#1 NEW YORK TIMES BESTSELLER • An unforgettable memoir about a young girl who, kept out of school, leaves her survivalist family and goes on to earn a PhD from Cambridge University Book Club Pick for Now Read This, from PBS NewsHour and The New York Times “A coming-of-age memoir reminiscent of The Glass Castle.”—O: The Oprah Magazine “Tara Westover is living proof that some people are flat-out, boots-always-laced-up indomitable.”—USA Today “The extremity of Westover’s upbringing emerges gradually through her telling, which only makes the telling more alluring and harrowing.”—The New York Times Book Review Tara Westover was seventeen the first time she set foot in a classroom. Born to survivalists in the mountains of Idaho, she prepared for the end of the world by stockpiling home-canned peaches and sleeping with her “head-for-the-hills” bag. In the summer she stewed herbs for her mother, a midwife and healer, and in the winter she salvaged metal in her father’s junkyard. Her father distrusted the medical establishment, so Tara never saw a doctor or nurse. Gashes and concussions, even burns from explosions, were all treated at home with herbalism. The family was so isolated from mainstream society that there was no one to ensure the children received an education, and no one to intervene when an older brother became violent. When another brother got himself into college and came back with news of the world beyond the mountain, Tara decided to try a new kind of life. She taught herself enough mathematics, grammar, and science to take the ACT and was admitted to Brigham Young University. There, she studied psychology, politics, philosophy, and history, learning for the first time about pivotal world events like the Holocaust and the Civil Rights Movement. Her quest for knowledge transformed her, taking her over oceans and across continents, to Harvard and to Cambridge University. Only then would she wonder if she’d traveled too far, if there was still a way home. Educated is an account of the struggle for self-invention. It is a tale of fierce family loyalty, and of the grief that comes from severing one’s closest ties. With the acute insight that distinguishes all great writers, Westover has crafted a universal coming-of-age story that gets to the heart of what an education is and what it offers: the perspective to see one’s life through new eyes, and the will to change it.
Author : Anna Lyndsey
ISBN : 9780385539616
Genre : Biography & Autobiography
File Size : 40.65 MB
Format : PDF, ePub, Docs
Download : 225
Read : 624
Haunting, lyrical, unforgettable, Girl in the Dark is a brave new memoir of a life without light. Anna Lyndsey was young and ambitious and worked hard; she had just bought an apartment; she was falling in love. Then what started as a mild intolerance to certain kinds of artificial light developed into a severe sensitivity to all light. Now, at the worst times, Anna is forced to spend months on end in a blacked-out room, where she loses herself in audiobooks and elaborate word games in an attempt to ward off despair. During periods of relative remission, she can venture out cautiously at dawn and dusk into a world that, from the perspective of her cloistered existence, is filled with remarkable beauty. And through it all there is Pete, her love and her rock, without whom her loneliness seems boundless. One day Anna had an ordinary life, and then the unthinkable happened. But even impossible lives, she learns, endure. Girl in the Dark is a tale of an unimaginable fate that becomes a transcendent love story. It brings us to an extraordinary place from which we emerge to see the light and the world anew.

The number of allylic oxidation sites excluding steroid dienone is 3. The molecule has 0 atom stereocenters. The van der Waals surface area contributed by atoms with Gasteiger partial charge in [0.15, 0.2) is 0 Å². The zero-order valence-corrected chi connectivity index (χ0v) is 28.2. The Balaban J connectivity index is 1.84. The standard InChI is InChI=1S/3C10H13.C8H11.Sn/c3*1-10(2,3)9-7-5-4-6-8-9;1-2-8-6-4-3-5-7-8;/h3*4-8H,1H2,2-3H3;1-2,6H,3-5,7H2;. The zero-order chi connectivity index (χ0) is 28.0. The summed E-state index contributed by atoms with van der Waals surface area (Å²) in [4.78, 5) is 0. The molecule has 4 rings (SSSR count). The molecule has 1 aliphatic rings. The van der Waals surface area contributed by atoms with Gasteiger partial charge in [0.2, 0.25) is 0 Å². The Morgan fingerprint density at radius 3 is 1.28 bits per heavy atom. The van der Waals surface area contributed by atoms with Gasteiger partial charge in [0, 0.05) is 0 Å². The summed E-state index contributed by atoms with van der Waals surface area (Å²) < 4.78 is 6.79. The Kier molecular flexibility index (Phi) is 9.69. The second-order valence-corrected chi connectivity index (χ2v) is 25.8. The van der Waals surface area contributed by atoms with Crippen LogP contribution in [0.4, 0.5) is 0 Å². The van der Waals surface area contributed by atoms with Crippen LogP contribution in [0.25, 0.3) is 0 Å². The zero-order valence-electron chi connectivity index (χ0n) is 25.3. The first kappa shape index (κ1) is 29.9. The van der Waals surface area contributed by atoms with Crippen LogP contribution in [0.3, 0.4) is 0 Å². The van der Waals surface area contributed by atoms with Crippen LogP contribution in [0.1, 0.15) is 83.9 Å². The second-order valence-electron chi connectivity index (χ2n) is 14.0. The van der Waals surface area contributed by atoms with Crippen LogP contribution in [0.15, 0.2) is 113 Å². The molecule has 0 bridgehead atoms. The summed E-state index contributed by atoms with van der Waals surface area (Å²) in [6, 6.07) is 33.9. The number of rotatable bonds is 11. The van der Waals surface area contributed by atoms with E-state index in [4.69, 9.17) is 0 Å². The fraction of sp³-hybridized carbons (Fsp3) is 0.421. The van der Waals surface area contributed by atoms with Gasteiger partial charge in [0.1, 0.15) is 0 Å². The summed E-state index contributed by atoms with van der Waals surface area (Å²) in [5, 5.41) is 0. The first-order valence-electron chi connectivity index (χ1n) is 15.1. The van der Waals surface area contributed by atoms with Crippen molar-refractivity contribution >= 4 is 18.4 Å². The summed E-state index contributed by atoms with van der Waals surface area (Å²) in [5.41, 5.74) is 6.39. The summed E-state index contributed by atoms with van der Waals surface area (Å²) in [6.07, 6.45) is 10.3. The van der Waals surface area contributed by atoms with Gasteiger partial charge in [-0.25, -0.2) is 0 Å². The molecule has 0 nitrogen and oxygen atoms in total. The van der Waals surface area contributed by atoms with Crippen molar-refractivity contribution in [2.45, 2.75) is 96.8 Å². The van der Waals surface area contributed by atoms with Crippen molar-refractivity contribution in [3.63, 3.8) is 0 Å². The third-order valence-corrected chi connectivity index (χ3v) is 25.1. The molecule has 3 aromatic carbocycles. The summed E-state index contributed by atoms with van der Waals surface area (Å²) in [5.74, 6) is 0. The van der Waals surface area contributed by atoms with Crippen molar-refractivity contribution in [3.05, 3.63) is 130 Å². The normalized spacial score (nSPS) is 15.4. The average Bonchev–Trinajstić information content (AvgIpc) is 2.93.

Author : Suzanne Roberts
ISBN : 9780803243996
Genre : Biography & Autobiography
File Size : 33.24 MB
Format : PDF, Mobi
Download : 352
Read : 546
Day One, and already she was lying in her journal. It was 1993, Suzanne Roberts had just finished college, and when her friend suggested they hike California’s John Muir Trail, the adventure sounded like the perfect distraction from a difficult home life and thoughts about the future. But she never imagined that the twenty-eight-day hike would change her life. Part memoir, part nature writing, part travelogue, Almost Somewhere is Roberts’s account of that hike. John Muir had written of the Sierra Nevada as a “vast range of light,” and this was exactly what Roberts was looking for. But traveling with two girlfriends, one experienced and unflappable and the other inexperienced and bulimic, she quickly discovered that she needed a new frame of reference. Her story of a month in the backcountry—confronting bears, snowy passes, broken equipment, injuries, and strange men—is as much about finding a woman’s way into outdoor experience as it is about the natural world she so eloquently describes. Candid and funny and, finally, wise, Almost Somewhere is not just the whimsical coming-of-age story of a young woman ill-prepared for a month in the mountains but also the reflection of a distinctly feminine view of nature.
A "narrative of [rock guitarist and actor Brownstein's] escape from a turbulent family life into a world where music was the means toward self-invention, community, and rescue. Along the way, Brownstein chronicles the excitement and contradictions within the era's flourishing and fiercely independent music subculture, including experiences that sowed the seeds for the observational satire of the popular television series Portlandia years later"--Dust jacket flap.